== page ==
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My Business Became My Prison. This Is How I Broke Free

Do you run your business, or does your business run you?
By Zach Newman |

My Business Became My Prison. This Is How I Broke Free.

Freudenthal Verhagen | Getty Images
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My family got in the car without me and headed to vacation in the mountains while I was stuck working my business. I had just lost a few key employees, and there was no way my restaurant was going to make it through the weekend without me. I would like to say that this was the only time my family left without me on vacation, but it isn’t. I thought of my kids playing without me and my wife feeling like second fiddle to my company again. What was I building? It felt a lot like a prison when I got into business for freedom.



We set out to build empires, but sometimes build prisons instead. At first, they look the same. But, over time, the difference is obvious. Don't make the mistake of locking yourself up in your business. There can be freedom with a few key principles.



1. Keep the end in mind

Before we begin anything, we really should think about what we want the end to look like. Picturing what the end product will be keeps us on track. When we go on a road trip and we don’t know how to get there, we plug the address into our phones. Without that end point, there is no way to navigate our way. It is the same thing with your company. With an end point, you will know what to focus on and what to cut. I wanted more freedom of time in my business and, in turn, I have not taken some business opportunities because chains are sometimes dressed as opportunities. Start with your end in mind to navigate your business to freedom.




2. Have the right people

Investing in people who will lead is crucial to freedom in business. We often train people on how to do tasks and finish projects, but real freedom won’t come that way. Staff need to know the heartbeat of the business -- why you do what you do. When our employees understand and own the DNA, they are able to make higher level thinking decisions and impart the culture like wildfire. Giving your team the reigns of decision making will allow you to take your control freak hands off of the day-to-day. Invest in people, and create culture-loving leaders to gain more freedom.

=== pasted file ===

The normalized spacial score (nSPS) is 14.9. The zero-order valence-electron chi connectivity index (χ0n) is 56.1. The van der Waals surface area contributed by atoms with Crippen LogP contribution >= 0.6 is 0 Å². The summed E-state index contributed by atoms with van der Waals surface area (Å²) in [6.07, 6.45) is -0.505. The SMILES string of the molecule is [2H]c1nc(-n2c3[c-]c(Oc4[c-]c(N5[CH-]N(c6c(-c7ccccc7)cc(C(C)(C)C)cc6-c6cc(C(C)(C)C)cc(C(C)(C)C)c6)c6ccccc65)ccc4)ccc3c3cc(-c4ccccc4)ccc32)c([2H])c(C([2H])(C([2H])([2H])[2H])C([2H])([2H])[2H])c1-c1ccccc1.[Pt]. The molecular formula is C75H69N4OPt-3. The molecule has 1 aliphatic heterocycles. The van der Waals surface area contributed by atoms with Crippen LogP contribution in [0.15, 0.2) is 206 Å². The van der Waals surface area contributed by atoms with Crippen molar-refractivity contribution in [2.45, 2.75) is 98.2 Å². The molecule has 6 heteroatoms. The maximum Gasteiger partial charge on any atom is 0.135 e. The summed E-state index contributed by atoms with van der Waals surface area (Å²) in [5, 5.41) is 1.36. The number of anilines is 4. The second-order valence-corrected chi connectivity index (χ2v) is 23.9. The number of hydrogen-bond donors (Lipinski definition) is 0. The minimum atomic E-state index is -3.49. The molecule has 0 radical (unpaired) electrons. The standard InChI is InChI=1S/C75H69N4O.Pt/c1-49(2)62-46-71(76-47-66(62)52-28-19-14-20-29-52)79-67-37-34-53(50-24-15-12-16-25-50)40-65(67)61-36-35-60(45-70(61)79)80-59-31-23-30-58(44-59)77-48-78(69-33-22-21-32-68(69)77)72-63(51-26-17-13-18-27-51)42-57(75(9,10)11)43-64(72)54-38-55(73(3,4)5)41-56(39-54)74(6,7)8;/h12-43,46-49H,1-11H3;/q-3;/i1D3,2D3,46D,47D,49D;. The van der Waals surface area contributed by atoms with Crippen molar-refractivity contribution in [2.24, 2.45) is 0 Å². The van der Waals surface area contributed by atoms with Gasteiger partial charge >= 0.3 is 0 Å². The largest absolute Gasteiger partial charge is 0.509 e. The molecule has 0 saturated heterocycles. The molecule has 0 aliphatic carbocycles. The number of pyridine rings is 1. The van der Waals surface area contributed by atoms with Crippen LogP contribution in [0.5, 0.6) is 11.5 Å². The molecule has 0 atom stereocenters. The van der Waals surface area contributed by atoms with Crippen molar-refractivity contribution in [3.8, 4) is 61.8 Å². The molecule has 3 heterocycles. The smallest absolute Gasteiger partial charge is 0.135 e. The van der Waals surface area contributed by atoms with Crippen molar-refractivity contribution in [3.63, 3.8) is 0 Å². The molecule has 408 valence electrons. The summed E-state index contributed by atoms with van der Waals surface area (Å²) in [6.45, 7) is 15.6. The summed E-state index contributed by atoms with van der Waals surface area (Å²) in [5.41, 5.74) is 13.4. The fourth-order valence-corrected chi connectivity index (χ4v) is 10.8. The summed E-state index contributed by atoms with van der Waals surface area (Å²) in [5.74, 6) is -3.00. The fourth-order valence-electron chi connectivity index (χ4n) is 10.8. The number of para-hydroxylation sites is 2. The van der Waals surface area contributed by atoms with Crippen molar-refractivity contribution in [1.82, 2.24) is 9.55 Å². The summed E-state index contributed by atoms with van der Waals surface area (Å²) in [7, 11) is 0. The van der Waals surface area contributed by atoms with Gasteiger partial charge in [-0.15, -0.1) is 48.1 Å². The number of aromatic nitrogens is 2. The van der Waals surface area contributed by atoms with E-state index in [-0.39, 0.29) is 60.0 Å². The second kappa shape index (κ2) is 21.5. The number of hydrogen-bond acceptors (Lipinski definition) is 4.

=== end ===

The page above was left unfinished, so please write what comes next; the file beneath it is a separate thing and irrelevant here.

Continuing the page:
3. Build the right systems

If systems aren’t in place, your company will struggle. Often in small business, the company is successful because of you and your presence in the company. If you are going to have a life, you need to have systems in place. A whole network of systems won’t happen overnight, but with time, you can create a system for anything. What are the reports you need to check on each week? What problems come up consistently, and how can there be a framework for the future? By taking the time to develop structured systems, we can easily see the health of the organization and raise its efficiency. Freedom comes through systems.




4. Time or money?

When we remove ourselves from as much of the day-to-day functions as possible, we need to look at how much we are pulling out of the company for ourselves. Freedom of time may come at the cost of your take home pay. When I transitioned out of working in my business so much, I needed to take home less so that I could pay someone to work the hours I wasn't there. Over time, the business started to make more money and I could raise my pay, but in the beginning that wasn’t the case. If we really want freedom, we need to be willing to bring home less and pay others to do the work. If your budget at home is too tight today-to-day reduce your take home pay, save this one for last, and clean up your home budget. Freedom comes when we elevate our minutes over dollars.



If you use these principles as a guide, you will have the freedom you desire. If you forget even one principle, the bars to the prison cell will start to form. Freedom won’t happen overnight, but with time and focus, you can run your business instead of it running you.  






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This article originally appeared on Minor edits have been done by the editors.

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